Whilst the first generation, led by some of the foremost theorists of the twentieth century (e.g.
Bourdieu 1977, de Certeau 1984, Foucault 1979, Giddens 1979, 1984) laid the foundations of what we now regard as practice theory, the second generation is currently testing those foundations and building new extensions to the theoretical edifice (Ortner 1984, 2006, Schatzki 1996, Schatzki et al 2001, Reckwitz 2002, Warde 2005).
financial capital, symbolic capital (prestige, renown) or social capital (‘connections’). Only players with sufficient ‘know-how’ and belief in the game (‘illusio’) will be willing to invest time and effort playing it.
Skilled players acquire over time a ‘feel for the game’ or ‘practical sense’ that allows them to improvise in a structured but seemingly effortless manner.
Action guided by a ‘feel for the game’ has all the appearances of the rational action that an impartial observer…would deduce. You need only think of the impulsive decision made by the tennis player who runs up to the net, to understand that it has nothing to do with the learned construction that the coach, after analysis, draws up…The conditions of rational calculation are practically never given in practice: time is limited, information is restricted, etc.
(Bourdieu 1990: 11) Another fundamental notion in Bourdieu’s practical apparatus is ‘doxa’, those deeply internalised societal or field-specific presuppositions that ‘go without saying’ and are not up for negotiation (Bourdieu 1998: 66-67, 2005: 37, Parkin 1997: 376).
Theodor Schatzki (2001) distinguishes four main types of practice theorists: philosophers (such as Wittgenstein, Dreyfus, or Taylor), social theorists (Bourdieu, Giddens), cultural theorists (Foucault, Lyotard) and theorists of science and technology (Latour, Rouse, Pickering).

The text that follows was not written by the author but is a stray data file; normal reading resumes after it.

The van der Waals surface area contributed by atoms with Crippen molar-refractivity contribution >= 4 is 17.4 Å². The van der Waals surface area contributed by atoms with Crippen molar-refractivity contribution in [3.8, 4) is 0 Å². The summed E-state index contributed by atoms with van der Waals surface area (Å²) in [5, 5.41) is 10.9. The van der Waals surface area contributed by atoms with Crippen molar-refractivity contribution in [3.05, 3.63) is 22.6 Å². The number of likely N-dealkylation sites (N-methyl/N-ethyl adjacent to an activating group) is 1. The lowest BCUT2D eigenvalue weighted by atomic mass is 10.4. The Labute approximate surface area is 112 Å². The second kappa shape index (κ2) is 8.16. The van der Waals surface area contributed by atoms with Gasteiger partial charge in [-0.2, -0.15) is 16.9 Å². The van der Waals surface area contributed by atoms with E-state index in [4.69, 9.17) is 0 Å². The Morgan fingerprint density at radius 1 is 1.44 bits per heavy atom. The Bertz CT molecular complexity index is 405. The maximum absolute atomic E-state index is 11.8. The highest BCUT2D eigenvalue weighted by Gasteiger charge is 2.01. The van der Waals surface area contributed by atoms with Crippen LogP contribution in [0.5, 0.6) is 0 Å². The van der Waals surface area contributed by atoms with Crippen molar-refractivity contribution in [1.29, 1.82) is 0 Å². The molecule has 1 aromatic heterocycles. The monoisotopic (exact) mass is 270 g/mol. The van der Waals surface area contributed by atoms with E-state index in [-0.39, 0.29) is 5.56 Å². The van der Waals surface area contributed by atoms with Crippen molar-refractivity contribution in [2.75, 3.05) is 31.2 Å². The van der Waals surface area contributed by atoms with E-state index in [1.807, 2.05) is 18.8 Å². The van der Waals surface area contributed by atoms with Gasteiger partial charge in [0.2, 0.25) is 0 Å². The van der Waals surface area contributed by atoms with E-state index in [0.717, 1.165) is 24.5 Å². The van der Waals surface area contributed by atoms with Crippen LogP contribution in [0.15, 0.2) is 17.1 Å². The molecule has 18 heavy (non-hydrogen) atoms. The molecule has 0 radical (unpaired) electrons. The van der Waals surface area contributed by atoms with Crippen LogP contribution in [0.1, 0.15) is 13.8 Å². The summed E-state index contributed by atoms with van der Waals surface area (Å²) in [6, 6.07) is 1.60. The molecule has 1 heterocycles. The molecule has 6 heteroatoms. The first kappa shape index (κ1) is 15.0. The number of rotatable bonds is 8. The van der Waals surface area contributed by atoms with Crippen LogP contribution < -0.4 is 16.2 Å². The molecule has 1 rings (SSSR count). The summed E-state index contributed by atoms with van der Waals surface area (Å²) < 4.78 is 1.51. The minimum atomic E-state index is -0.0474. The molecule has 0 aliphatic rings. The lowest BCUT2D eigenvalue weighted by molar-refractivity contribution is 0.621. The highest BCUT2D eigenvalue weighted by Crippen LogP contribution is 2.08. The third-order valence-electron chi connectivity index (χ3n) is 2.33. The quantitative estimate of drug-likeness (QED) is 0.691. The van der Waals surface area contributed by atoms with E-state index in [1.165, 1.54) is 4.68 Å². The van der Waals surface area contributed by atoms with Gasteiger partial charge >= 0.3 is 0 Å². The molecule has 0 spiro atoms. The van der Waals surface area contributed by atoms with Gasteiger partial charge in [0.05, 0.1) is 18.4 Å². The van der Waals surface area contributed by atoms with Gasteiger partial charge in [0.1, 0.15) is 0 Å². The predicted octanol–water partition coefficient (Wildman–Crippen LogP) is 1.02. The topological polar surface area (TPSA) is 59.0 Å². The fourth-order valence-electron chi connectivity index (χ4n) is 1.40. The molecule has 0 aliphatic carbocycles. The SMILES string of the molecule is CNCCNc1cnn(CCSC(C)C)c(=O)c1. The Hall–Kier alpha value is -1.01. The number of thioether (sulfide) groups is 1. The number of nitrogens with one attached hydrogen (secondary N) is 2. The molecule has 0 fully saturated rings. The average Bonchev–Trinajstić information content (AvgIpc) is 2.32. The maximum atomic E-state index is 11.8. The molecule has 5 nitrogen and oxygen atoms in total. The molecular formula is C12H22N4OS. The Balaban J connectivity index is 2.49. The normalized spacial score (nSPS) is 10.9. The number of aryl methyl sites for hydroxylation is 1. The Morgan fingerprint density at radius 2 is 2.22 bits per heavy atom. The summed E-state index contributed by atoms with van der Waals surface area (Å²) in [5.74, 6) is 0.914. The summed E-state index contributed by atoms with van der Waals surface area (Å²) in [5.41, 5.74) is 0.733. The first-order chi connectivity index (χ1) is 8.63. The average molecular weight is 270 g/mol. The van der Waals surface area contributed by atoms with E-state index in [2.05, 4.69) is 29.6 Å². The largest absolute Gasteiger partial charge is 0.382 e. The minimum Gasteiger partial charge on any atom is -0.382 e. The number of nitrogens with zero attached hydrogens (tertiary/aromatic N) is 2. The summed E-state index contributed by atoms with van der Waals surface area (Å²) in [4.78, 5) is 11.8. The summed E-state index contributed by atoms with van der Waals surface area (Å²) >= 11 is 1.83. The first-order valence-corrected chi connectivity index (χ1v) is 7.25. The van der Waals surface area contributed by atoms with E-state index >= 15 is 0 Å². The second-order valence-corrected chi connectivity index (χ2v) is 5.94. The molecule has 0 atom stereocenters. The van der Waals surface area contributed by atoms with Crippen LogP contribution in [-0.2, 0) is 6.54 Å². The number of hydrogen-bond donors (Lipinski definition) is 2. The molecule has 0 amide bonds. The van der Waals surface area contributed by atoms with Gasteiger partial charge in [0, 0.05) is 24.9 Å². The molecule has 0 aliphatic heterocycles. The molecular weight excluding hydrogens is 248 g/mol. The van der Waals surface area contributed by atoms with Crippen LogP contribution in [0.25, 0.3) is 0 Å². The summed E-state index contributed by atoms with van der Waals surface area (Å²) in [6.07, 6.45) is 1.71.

In Bourdieu’s theory of practice, the world’s structural constraints form ‘permanent dispositions’.Second, there is Webb Keane’s article Self-interpretation, Agency, and the Objects of Anthropology: Reflections on a Genealogy which is, as far as I can tell, available on-line free of charge (as are many of his other excellent papers) which reflects on the ‘Gupta and Ferguson’ moment of 1997 featured both Anthropological Locations and Culture Power Place as well as Abu-Lughod’s Writing Against Culture which has certainly become representative of a certain approach to anthropology.Third, there is Sherry Ortner herself, who has attempted to update her famous article in the first chapter of her book Making Gender in 1997 and it looks like her upcoming volume Anthropology and Social Theory will do the same.Where women’s bodies were oriented down in keeping with ‘[t]he female ideal of modesty and restraint’, men’s bodies were oriented towards other men (Jenkins 2002: 75).Bourdieu concluded that Kabyle bodies are ‘mnenomic devices’ that help to reproduce fundamental cultural oppositions and are integral to a cultural habitus learned more through observation than formal teaching (Jenkins 2002: 75-76). Peterson’s (this volume) summary of Bourdieu’s account of practice: Social life is a constant struggle to construct a life out of the cultural resources one’s social experience offers, in the face of formidable social constraints.